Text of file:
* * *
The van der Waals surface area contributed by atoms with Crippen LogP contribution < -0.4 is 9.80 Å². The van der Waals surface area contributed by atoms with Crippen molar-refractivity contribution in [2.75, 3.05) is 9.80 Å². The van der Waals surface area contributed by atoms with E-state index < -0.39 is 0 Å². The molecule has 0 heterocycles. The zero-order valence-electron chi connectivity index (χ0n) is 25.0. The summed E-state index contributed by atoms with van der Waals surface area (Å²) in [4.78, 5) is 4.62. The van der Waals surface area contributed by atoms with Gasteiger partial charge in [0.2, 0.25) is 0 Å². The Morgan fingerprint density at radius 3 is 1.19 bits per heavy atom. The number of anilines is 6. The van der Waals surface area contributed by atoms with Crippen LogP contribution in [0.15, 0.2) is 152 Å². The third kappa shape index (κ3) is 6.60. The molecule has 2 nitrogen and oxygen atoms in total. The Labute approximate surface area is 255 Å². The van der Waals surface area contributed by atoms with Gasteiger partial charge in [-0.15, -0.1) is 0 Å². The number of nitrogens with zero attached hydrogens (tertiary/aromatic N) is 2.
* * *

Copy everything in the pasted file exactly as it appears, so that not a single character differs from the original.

The van der Waals surface area contributed by atoms with Crippen LogP contribution < -0.4 is 9.80 Å². The van der Waals surface area contributed by atoms with Crippen molar-refractivity contribution in [2.75, 3.05) is 9.80 Å². The van der Waals surface area contributed by atoms with E-state index < -0.39 is 0 Å². The molecule has 0 heterocycles. The zero-order valence-electron chi connectivity index (χ0n) is 25.0. The summed E-state index contributed by atoms with van der Waals surface area (Å²) in [4.78, 5) is 4.62. The van der Waals surface area contributed by atoms with Gasteiger partial charge in [0.2, 0.25) is 0 Å². The Morgan fingerprint density at radius 3 is 1.19 bits per heavy atom. The number of anilines is 6. The van der Waals surface area contributed by atoms with Crippen LogP contribution in [0.15, 0.2) is 152 Å². The third kappa shape index (κ3) is 6.60. The molecule has 2 nitrogen and oxygen atoms in total. The Labute approximate surface area is 255 Å². The van der Waals surface area contributed by atoms with Gasteiger partial charge in [-0.15, -0.1) is 0 Å². The number of nitrogens with zero attached hydrogens (tertiary/aromatic N) is 2.